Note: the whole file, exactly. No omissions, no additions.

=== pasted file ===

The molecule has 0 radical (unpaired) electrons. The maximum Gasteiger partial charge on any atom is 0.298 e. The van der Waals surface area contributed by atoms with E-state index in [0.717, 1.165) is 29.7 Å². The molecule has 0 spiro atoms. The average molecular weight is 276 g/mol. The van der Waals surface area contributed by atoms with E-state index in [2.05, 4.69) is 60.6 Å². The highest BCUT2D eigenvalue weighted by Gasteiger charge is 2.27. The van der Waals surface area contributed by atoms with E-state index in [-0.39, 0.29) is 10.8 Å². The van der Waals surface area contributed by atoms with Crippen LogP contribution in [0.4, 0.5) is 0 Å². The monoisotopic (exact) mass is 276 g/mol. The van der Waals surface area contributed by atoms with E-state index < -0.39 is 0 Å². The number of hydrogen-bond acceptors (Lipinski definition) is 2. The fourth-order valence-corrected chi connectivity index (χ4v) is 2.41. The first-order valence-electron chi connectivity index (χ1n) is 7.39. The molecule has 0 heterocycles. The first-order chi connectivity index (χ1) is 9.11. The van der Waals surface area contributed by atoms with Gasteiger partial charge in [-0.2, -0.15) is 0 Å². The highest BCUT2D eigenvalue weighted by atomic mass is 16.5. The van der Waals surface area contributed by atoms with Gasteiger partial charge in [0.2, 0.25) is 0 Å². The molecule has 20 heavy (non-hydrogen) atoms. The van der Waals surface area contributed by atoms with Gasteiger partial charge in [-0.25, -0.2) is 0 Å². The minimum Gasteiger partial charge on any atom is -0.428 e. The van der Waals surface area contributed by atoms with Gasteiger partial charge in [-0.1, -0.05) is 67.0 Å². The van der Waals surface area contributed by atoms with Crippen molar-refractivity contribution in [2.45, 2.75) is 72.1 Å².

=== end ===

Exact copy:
The molecule has 0 radical (unpaired) electrons. The maximum Gasteiger partial charge on any atom is 0.298 e. The van der Waals surface area contributed by atoms with E-state index in [0.717, 1.165) is 29.7 Å². The molecule has 0 spiro atoms. The average molecular weight is 276 g/mol. The van der Waals surface area contributed by atoms with E-state index in [2.05, 4.69) is 60.6 Å². The highest BCUT2D eigenvalue weighted by Gasteiger charge is 2.27. The van der Waals surface area contributed by atoms with E-state index in [-0.39, 0.29) is 10.8 Å². The van der Waals surface area contributed by atoms with Crippen LogP contribution in [0.4, 0.5) is 0 Å². The monoisotopic (exact) mass is 276 g/mol. The van der Waals surface area contributed by atoms with E-state index < -0.39 is 0 Å². The number of hydrogen-bond acceptors (Lipinski definition) is 2. The fourth-order valence-corrected chi connectivity index (χ4v) is 2.41. The first-order valence-electron chi connectivity index (χ1n) is 7.39. The molecule has 0 heterocycles. The first-order chi connectivity index (χ1) is 9.11. The van der Waals surface area contributed by atoms with Gasteiger partial charge in [-0.2, -0.15) is 0 Å². The highest BCUT2D eigenvalue weighted by atomic mass is 16.5. The van der Waals surface area contributed by atoms with Gasteiger partial charge in [0.2, 0.25) is 0 Å². The molecule has 20 heavy (non-hydrogen) atoms. The van der Waals surface area contributed by atoms with Gasteiger partial charge in [-0.25, -0.2) is 0 Å². The minimum Gasteiger partial charge on any atom is -0.428 e. The van der Waals surface area contributed by atoms with Gasteiger partial charge in [-0.1, -0.05) is 67.0 Å². The van der Waals surface area contributed by atoms with Crippen molar-refractivity contribution in [2.45, 2.75) is 72.1 Å².